Freelance data journalist Carolyn Thompson is coming to the UBC School of Journalism to share her experiences of reporting in East Africa.
The School is hosting Thompson in the second half of February as its 2018 Visiting Journalist in Forestry Issues.
During her time at UBC, Thompson is looking to build on her investigation into how businesses are exploiting South Sudan’s civil war by illegally exporting teak wood.
South Sudan is the youngest country in the world and is in the process of developing policies on forest management. Yet forest cover in the country is shrinking by 1.5 per cent each year.
“These issues aren’t just about the environment. Illegal logging affects community employment, can help to fund conflicts, and damages regional economies,” said Thompson.
“I’m excited to work with forestry experts at UBC to gain more insight into these issues and the policies that surround them. At the same time, I look forward to sharing my experiences with journalism students at the university.”
Complex environmental issues
Thompson’s reporting focuses primarily on refugees, environment, economy and government accountability. Her work has appeared on CBC, France 24 and, News Deeply, among others.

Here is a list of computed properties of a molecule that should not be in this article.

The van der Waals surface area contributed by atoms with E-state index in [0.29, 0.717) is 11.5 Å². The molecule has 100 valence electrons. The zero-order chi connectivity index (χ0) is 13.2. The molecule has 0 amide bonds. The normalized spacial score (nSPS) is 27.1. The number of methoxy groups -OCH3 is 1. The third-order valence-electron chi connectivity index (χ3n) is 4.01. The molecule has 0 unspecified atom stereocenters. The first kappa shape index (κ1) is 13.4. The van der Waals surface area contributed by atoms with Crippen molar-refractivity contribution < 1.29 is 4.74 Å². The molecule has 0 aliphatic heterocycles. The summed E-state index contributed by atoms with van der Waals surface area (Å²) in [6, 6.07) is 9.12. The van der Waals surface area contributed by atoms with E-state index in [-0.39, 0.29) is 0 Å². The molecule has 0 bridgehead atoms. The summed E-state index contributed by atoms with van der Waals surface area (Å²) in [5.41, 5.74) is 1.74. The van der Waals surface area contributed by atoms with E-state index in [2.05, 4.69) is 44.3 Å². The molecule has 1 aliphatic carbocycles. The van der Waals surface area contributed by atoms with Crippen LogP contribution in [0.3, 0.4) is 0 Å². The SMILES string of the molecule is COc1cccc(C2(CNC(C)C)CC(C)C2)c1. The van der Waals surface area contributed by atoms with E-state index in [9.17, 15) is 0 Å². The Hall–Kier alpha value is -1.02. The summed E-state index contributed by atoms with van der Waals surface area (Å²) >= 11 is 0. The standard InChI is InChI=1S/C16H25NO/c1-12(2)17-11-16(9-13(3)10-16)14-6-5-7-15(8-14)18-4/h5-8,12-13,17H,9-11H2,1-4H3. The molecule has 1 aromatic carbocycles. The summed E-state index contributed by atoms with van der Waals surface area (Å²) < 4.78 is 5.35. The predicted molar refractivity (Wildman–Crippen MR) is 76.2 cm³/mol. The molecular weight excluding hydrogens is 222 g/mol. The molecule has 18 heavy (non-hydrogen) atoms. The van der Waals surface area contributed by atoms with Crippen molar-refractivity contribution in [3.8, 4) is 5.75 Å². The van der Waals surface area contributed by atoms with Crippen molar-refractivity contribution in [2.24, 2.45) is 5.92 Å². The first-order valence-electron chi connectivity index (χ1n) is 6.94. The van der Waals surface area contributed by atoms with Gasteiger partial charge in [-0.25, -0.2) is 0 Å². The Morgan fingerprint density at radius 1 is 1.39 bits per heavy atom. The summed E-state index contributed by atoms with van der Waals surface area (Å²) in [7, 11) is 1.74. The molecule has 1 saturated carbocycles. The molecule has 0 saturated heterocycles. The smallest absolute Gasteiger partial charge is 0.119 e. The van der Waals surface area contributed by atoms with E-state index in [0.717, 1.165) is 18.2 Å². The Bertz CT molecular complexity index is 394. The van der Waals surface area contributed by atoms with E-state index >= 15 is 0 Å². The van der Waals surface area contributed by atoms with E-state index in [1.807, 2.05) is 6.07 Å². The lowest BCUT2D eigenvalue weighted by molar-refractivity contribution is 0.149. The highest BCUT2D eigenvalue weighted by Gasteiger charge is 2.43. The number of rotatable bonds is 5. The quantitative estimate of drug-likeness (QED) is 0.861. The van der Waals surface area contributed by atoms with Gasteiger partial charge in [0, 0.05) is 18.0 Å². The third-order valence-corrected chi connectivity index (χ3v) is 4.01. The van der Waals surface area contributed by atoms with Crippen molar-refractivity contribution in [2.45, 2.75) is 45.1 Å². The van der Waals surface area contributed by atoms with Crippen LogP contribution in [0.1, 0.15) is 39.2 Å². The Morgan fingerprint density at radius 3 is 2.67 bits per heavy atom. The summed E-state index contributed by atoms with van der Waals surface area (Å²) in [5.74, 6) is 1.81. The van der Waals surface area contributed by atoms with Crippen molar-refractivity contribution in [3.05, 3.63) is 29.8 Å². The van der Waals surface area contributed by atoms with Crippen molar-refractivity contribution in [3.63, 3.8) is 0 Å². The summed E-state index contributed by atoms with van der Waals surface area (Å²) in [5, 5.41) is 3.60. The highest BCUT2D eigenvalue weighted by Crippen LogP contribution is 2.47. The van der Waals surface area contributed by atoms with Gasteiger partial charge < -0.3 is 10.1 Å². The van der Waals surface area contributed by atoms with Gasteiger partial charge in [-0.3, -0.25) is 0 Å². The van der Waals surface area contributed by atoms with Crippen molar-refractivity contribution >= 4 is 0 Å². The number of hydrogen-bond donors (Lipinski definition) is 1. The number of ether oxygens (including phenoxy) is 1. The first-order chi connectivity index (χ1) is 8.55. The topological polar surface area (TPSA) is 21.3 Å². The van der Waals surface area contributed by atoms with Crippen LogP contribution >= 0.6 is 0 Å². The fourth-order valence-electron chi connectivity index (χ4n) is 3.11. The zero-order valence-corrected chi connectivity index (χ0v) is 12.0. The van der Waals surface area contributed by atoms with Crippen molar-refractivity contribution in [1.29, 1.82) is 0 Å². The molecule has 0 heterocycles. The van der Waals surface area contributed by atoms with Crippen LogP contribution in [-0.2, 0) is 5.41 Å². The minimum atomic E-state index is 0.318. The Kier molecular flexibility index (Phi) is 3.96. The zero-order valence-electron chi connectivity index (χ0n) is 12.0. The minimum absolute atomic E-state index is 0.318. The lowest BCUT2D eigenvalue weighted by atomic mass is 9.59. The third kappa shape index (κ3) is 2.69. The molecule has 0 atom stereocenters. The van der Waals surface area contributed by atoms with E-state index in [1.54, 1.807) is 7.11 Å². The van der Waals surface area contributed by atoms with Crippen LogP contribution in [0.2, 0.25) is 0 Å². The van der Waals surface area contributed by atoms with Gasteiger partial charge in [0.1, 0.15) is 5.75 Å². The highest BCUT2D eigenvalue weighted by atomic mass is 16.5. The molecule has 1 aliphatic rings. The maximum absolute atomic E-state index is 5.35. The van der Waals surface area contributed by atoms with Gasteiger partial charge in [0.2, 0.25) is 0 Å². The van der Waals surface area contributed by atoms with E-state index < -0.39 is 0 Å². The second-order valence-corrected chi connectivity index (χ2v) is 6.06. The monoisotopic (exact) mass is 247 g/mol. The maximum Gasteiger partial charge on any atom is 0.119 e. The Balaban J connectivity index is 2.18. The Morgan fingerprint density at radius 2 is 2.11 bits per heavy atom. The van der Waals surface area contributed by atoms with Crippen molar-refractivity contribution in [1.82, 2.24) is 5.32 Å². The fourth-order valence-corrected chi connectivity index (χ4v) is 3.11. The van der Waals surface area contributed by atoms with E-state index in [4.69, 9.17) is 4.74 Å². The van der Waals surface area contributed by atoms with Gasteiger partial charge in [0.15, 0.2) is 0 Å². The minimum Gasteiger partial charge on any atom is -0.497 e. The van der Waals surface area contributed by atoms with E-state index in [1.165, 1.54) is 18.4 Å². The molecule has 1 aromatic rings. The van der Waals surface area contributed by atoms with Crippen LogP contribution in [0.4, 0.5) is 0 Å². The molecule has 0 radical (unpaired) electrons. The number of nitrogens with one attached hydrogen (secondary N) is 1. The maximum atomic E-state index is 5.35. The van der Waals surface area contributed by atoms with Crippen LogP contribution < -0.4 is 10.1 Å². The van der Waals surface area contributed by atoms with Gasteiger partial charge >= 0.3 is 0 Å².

She previously worked as a media trainer and reporter in South Sudan and Ghana. She also taught computer-assisted reporting at the University of Windsor. Thompson has been nominated for awards by the Online News Association, the Ontario Newspaper Association and the Atlantic Journalism Association.
“She is keenly dedicated to researching complex environmental issues in East and Central Africa with a creative, innovative approach to reporting and storytelling,” said Peter Klein, UBC Journalism School associate professor. Klein first met Thompson at an intensive investigative reporting program last fall.
The position is supported by a donation from a private foundation. In 2017, the School hosted Chris Arsenault as its inaugural Visiting Journalist in Forestry Issues.